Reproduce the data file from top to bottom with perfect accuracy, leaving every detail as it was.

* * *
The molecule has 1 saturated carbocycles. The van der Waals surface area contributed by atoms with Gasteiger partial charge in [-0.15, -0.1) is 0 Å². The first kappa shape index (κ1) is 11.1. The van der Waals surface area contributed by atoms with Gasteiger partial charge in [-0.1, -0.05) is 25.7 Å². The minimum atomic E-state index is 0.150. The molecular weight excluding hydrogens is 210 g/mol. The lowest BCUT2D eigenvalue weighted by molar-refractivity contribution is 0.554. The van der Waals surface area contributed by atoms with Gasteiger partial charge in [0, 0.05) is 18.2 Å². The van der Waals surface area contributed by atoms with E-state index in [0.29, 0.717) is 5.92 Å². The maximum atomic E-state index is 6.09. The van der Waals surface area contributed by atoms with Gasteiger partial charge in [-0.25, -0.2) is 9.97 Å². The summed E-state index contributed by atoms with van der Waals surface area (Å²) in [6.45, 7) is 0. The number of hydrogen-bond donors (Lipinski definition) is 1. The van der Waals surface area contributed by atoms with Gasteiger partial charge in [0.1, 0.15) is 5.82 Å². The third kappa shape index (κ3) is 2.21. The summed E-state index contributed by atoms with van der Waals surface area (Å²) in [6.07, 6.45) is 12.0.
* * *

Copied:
The molecule has 1 saturated carbocycles. The van der Waals surface area contributed by atoms with Gasteiger partial charge in [-0.15, -0.1) is 0 Å². The first kappa shape index (κ1) is 11.1. The van der Waals surface area contributed by atoms with Gasteiger partial charge in [-0.1, -0.05) is 25.7 Å². The minimum atomic E-state index is 0.150. The molecular weight excluding hydrogens is 210 g/mol. The lowest BCUT2D eigenvalue weighted by molar-refractivity contribution is 0.554. The van der Waals surface area contributed by atoms with Gasteiger partial charge in [0, 0.05) is 18.2 Å². The van der Waals surface area contributed by atoms with E-state index in [0.29, 0.717) is 5.92 Å². The maximum atomic E-state index is 6.09. The van der Waals surface area contributed by atoms with Gasteiger partial charge in [-0.25, -0.2) is 9.97 Å². The summed E-state index contributed by atoms with van der Waals surface area (Å²) in [6.45, 7) is 0. The number of hydrogen-bond donors (Lipinski definition) is 1. The van der Waals surface area contributed by atoms with Gasteiger partial charge in [0.1, 0.15) is 5.82 Å². The third kappa shape index (κ3) is 2.21. The summed E-state index contributed by atoms with van der Waals surface area (Å²) in [6.07, 6.45) is 12.0.